Edgetone Records Summer Releases

Source: Edgetone Records.

The Equity & Social Justice Quartet, Argle-Bargle or Foofaraw

This project was created to raise awareness and funds for Colorado Immigrant Rights Coalition. The Colorado Immigrant Rights Coalition (CIRC) is a statewide, membership-based coalition of immigrant, faith, labor, youth, community, business and ally organizations founded in 2002 to improve the lives of immigrants and refugees by making Colorado a more welcoming, immigrant-friendly state.

Trouble Ensemble

Inspired by the lyrics “Wade in the water, God’s gonna trouble the water,” the musicians of the avant-gospel Trouble Ensemble enter into musical conversation that creates, listens to, reveres and questions, the melody, rhythm and text derived from spirituals, (and other songs they inspired). They revel in enjoying, discovering and making trouble. The spirituals always illuminated the spiritual force that troubles the waters of injustice and oppression using the power of African and African American music and spirituality. Originally songs of black American slaves, they are rooted in song, dance and drumming of West Africa, the experience of oppression of an uprooted people, and the teachings of a transformative faith. They troubled the dominant narratives, and their message and tradition continue to trouble unjust systems today. Composers and experimenters like Sun Ra, Charles Ives and Pauline Oliveros troubled the musical establishment and its conventions as they envisioned radical new ways of making and listening to sound. Their traditions are a separate musical “voice” from African American spirituality and the two voices cannot merge into one. Instead, they must converse. Listen to one another. Learn from one another. Discover harmony. Enjoy dissonance. Each with our own distinct voices, we create, listen to, revere and question, the melody, rhythm and text derived from spirituals, and other songs they inspired, we revel in our own ways of enjoying, discovering and making trouble.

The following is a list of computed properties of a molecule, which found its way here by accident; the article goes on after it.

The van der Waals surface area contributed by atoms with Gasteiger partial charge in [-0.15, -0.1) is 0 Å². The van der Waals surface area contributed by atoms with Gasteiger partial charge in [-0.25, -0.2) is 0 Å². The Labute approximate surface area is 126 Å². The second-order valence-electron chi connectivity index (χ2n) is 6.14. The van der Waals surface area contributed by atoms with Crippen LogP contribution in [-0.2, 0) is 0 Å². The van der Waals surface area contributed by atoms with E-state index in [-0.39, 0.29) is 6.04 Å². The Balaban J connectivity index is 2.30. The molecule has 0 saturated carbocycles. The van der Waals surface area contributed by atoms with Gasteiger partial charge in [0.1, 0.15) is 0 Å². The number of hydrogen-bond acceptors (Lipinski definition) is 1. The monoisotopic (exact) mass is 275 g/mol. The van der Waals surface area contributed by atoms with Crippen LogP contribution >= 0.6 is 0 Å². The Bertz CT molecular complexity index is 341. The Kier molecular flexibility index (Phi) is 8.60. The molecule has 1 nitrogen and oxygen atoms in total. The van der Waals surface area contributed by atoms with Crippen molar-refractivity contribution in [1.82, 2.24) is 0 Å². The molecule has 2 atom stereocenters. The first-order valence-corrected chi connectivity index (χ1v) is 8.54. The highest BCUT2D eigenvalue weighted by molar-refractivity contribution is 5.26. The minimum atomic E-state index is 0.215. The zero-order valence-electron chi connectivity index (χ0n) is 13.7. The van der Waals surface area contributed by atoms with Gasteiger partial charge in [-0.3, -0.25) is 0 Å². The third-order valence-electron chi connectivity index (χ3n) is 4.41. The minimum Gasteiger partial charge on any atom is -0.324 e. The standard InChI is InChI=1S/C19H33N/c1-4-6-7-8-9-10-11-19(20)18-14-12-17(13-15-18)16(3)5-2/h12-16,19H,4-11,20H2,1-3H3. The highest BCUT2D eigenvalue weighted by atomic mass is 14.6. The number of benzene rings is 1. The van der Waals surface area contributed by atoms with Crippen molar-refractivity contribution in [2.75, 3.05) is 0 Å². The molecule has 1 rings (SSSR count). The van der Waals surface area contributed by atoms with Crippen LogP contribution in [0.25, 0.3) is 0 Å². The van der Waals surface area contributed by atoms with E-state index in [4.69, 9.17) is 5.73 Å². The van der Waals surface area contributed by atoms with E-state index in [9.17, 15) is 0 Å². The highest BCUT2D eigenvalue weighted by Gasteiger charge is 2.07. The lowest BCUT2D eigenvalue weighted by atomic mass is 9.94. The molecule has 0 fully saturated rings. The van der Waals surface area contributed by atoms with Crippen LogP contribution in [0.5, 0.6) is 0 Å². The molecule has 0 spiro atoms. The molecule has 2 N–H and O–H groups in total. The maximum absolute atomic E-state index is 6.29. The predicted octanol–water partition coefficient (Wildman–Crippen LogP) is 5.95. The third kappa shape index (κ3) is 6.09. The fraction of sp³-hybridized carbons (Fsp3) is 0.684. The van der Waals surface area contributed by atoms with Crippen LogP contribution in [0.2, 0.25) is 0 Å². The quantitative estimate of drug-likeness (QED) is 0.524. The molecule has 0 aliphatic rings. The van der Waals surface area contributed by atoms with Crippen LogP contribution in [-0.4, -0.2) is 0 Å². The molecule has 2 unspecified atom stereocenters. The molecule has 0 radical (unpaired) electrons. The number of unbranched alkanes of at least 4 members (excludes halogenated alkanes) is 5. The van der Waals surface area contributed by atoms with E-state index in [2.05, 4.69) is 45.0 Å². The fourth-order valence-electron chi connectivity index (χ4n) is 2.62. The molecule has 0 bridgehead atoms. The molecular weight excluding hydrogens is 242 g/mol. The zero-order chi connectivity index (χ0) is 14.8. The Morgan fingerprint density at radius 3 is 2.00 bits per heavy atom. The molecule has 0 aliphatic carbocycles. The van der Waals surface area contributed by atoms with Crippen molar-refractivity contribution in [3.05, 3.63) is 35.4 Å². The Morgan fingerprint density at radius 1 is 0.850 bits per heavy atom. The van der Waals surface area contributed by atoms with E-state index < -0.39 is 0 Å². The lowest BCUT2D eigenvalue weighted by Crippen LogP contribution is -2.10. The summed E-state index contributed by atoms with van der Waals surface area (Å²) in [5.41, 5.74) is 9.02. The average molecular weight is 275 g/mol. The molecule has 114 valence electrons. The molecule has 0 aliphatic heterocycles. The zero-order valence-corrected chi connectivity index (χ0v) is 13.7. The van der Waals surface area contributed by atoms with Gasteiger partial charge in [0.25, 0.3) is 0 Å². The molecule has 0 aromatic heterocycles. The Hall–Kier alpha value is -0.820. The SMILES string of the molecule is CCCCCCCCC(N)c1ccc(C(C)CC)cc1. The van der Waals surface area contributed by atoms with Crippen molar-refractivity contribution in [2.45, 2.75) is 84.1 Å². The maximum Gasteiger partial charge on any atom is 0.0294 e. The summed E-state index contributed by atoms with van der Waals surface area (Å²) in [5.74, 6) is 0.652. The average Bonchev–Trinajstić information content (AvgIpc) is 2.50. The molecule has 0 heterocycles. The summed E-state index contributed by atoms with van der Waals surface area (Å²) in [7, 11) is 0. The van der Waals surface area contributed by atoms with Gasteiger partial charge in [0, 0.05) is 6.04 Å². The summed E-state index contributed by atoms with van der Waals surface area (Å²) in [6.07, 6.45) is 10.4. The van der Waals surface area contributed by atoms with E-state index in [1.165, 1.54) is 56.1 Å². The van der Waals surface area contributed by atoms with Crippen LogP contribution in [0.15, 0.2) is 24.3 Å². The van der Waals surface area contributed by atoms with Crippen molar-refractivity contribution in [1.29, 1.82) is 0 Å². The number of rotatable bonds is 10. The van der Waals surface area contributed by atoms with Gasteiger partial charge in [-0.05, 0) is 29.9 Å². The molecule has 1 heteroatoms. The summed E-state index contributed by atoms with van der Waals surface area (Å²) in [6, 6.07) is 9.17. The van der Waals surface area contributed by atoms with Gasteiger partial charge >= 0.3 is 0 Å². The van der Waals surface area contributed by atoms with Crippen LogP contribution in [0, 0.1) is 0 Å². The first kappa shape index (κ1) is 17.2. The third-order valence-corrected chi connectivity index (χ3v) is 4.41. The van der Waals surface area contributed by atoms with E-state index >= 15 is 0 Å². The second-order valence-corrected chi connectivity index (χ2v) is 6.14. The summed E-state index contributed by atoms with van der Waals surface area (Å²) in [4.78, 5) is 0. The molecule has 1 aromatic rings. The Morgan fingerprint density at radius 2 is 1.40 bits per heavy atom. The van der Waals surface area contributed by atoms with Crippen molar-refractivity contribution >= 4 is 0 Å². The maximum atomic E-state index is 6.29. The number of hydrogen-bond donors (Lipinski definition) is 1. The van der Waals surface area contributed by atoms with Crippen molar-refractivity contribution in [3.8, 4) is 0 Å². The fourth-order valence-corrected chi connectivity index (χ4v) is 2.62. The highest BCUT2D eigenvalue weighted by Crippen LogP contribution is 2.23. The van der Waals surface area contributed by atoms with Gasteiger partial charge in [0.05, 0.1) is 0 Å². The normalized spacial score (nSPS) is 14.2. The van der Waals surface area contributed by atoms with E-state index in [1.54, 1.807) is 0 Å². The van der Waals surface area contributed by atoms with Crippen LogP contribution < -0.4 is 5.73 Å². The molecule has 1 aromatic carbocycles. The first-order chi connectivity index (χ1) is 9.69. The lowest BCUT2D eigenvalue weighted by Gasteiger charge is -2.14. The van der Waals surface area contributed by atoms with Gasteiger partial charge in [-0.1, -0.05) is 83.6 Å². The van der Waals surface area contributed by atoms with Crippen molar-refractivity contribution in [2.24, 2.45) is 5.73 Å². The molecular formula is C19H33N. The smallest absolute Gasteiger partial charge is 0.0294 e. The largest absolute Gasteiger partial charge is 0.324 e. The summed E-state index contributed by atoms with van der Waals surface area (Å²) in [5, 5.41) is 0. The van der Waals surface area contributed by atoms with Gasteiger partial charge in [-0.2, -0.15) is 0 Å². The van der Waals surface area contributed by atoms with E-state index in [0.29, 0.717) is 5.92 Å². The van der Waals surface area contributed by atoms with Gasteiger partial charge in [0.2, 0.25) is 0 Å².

Bill Noertker, Mark Oi

Guitarist Mark Oi and bassist Bill Noertker first met in Northern California in the mid-90s when Oi was playing with John Tchicai and Noertker was playing with the After the End of the World Coretet. When Tchicai moved to France in 2001, Oi moved to Seattle. That was the same year that Noertker formed his working ensemble Noertker’s Moxie. By 2013 Oi had returned to the San Francisco Bay Area. Since then Oi and Noertker have been meeting weekly to hone their unique musical lexicon through the use of non-standard compositional techniques, improvised harmonic textures, cell structure pieces, juxtapositions of incongruent melodic lines, neo-classical formations, telepathic improvisational dialogues, and the blurring of standard electric guitar/electric bass roles.

Advertisements